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'Go Slow' Club of Runners Is Fast Company

December 21, 1989|PAUL McLEOD | TIMES STAFF WRITER

With every stride the pace seemed more dull for jogger Dan Ashimine, who likes his running that way.

It was almost noon. Along with 15 members of his Gardena Valley Runners club, Ashimine exited Crenshaw Boulevard at El Camino College, part of a 10-mile circle that begins and ends at Ashimine's auto repair shop in Gardena.

Founder, coach and sometimes surrogate father to about 60 members of the club, Ashimine insists on a slow pace for all his runners. On this run there were no mad dashes, no wind sprints. The joggers, some in the street, others on the sidewalk, even stopped at red signal lights, talking among themselves as they went.

Ashimine's approach to distance running, which he calls "discipline training," is unorthodox. But as the Gardena Valley Runners post more victories in amateur street races, his ideas are drawing attention.

Ironically, Ashimine has no formal training in track or road running, but most of his runners say his ideas have helped them post personal-best times. Said Deke Houlgate, a veteran distance runner who does public relations for the Redondo Beach Super Bowl 5-K and 10-K Run: "The club is just one man's personality. He took what he's learned in running and applied it to others."

Ashimine took up distance running a decade ago as a release for the tension of running a small business. He has a simple philosophy: "We start off easy, and I peak (the runners) at the right time."

Years of pounding the streets around the South Bay on his own convinced Ashimine that conventional training did not work for the average runner, so in 1982 he founded the Gardena Valley club. Each member pays a one-time fee of $15. Ashimine encourages average Joes to join.

"I'll take just about anybody," he said, "but they have to be nice."

Ashimine believes in daily street workouts of 10 to 20 miles. Each weekday at 11 a.m., members gather at his auto shop, behind an old house on 168th Street near Normandie Avenue. The club headquarters is a small wooden shed paneled with snapshots of the runners in action.

From here they leave on a two-hour jaunt along 190th Street to the Redondo Beach Pier, or through the industrial section of Gardena into Torrance and around El Camino College and Alondra Park.

Each runner is thinly clad in running shorts, lightweight shoes without socks, and distinctive yellow T-shirts and tank tops bearing the Gardena Valley Runners logo. On a recent run, the yellow shirts seemed almost as brilliant as the plentiful December sunshine.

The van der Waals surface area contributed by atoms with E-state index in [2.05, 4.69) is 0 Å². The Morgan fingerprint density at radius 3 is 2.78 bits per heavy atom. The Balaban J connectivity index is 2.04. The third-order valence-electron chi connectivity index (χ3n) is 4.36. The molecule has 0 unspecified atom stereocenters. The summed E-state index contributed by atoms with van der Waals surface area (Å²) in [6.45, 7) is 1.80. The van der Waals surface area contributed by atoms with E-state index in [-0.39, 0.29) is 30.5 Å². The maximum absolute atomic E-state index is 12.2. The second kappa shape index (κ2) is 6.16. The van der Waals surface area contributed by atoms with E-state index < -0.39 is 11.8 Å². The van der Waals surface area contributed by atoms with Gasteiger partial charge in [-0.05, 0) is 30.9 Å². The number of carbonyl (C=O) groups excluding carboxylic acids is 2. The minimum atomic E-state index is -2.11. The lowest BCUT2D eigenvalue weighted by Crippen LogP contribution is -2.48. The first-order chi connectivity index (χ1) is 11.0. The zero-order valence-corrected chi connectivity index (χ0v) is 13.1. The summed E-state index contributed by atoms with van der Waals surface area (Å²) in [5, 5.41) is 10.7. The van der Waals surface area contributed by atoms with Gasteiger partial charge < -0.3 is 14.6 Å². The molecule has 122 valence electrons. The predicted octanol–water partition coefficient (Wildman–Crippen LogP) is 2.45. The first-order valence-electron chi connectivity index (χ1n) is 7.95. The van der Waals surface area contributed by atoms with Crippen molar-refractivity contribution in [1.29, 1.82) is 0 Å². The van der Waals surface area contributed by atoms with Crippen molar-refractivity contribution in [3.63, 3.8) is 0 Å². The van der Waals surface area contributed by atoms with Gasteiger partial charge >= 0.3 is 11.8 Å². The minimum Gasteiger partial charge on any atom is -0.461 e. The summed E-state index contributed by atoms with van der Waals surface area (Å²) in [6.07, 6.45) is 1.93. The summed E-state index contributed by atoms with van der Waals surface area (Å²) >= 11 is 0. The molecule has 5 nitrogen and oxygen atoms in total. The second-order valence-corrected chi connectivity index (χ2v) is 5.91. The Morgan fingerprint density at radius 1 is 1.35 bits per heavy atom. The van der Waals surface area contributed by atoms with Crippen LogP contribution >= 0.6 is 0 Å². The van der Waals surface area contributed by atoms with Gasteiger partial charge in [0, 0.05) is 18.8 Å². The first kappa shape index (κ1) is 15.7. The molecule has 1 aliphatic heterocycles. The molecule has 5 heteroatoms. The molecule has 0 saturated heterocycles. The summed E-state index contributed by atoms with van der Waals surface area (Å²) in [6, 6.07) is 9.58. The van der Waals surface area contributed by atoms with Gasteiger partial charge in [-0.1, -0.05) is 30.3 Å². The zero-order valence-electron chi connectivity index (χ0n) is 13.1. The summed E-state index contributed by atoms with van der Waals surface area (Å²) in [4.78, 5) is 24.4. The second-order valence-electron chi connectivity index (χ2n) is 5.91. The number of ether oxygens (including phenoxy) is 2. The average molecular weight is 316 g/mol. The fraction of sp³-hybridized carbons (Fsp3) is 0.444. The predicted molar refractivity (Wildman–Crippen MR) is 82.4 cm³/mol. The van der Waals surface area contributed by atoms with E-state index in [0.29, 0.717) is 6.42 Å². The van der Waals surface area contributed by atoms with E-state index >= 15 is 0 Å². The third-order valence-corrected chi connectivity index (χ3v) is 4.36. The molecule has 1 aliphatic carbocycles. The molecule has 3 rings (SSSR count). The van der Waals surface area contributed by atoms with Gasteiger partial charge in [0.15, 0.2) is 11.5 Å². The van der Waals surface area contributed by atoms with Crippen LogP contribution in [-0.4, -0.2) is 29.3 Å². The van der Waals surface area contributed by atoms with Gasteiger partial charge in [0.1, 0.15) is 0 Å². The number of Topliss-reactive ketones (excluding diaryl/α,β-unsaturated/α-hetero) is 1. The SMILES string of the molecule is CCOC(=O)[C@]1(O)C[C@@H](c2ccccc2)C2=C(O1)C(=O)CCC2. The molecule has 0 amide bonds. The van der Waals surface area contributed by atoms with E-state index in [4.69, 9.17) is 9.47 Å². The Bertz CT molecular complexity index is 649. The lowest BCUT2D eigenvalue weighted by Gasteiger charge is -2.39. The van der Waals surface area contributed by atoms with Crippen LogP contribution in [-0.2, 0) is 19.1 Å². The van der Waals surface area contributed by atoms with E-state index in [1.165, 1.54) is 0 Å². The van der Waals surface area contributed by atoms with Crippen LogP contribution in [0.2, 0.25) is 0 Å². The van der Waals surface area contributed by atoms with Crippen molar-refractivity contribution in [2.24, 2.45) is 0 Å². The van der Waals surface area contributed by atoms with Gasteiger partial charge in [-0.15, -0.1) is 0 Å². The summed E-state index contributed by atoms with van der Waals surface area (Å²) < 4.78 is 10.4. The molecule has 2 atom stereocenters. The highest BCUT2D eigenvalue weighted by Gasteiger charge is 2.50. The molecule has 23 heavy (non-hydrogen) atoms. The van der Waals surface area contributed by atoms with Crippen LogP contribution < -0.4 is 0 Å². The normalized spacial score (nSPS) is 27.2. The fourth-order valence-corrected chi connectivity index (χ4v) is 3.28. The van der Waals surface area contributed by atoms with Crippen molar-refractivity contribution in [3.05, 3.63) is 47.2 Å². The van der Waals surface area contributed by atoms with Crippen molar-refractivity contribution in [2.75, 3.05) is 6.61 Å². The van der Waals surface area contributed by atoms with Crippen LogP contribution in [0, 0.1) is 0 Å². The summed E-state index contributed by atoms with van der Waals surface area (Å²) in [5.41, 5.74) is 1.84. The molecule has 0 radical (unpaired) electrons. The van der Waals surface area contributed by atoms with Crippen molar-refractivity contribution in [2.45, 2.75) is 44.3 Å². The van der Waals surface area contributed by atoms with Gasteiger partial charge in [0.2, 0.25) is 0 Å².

Along the street-racing circuit, those yellow shirts are becoming increasingly familiar. The no-name Gardena Valley Runners have made a name for themselves by dominating local 5-K and 10-K runs and marathons in the past few years. At the annual Torrance Turkey Trot on Thanksgiving Day, the first six finishers wore yellow shirts.

"It's a real strong club, very visible, but they have no big-name runners," said Don Franken, a professional track promoter who handles some of the world's elite runners.

The club's successes have made Ashimine something of a track guru.

"If he started out with a famous miler and got him a world record, than he would have received the recognition he deserves," said Houlgate. "But he's starting with guys that aren't even known."

Yet as word of Ashimine's unusual training philosophy spreads, top-flight runners have begun to seek him out.

"You don't attract those kind of guys unless you are doing something right," Houlgate said.

Road-racing experts such as Houlgate and Franken see the Gardena Valley Runners at a crossroads. Already, Ashimine has trained distance runners from Europe, Africa and Mexico. Several top performers in this year's CIF Southern Section high school finals are members of the club. And recently Ashimine acquired two road racers from Kenya, Sam Obwocha and William Musyoki. Both rank among the world's 10 best, according to Houlgate.

"If I keep pluggin' with this system, I think that I might be able to change a few things," Ashimine said.

The auto repair shop, down a driveway under a neon sign, is hidden behind the old house and its chain-link fence. On a recent morning, the pungent odor of axle grease filled the air. Mercedes-Benzes, Mazdas and Chevrolets were lined up three deep waiting for service. Ashimine, clad in faded jeans, tennis shoes and one of those yellow T-shirts, wiped his hands clean.

"Have trouble finding the place?" he asked. "Most people do the first time."

Soon runners began arriving to warm up for their daily jog.

Ashimine took a seat in the runners' office, next to the service bay. The only hint of the pressure he says he feels as a businessman was that telltale sign of the auto mechanic: black grime under his fingernails. All he wanted to talk about was running.

"I'm mad," Ashimine said. "We have the best runners in the world in the United States, but we have no world-class results. I attribute that to our training techniques.

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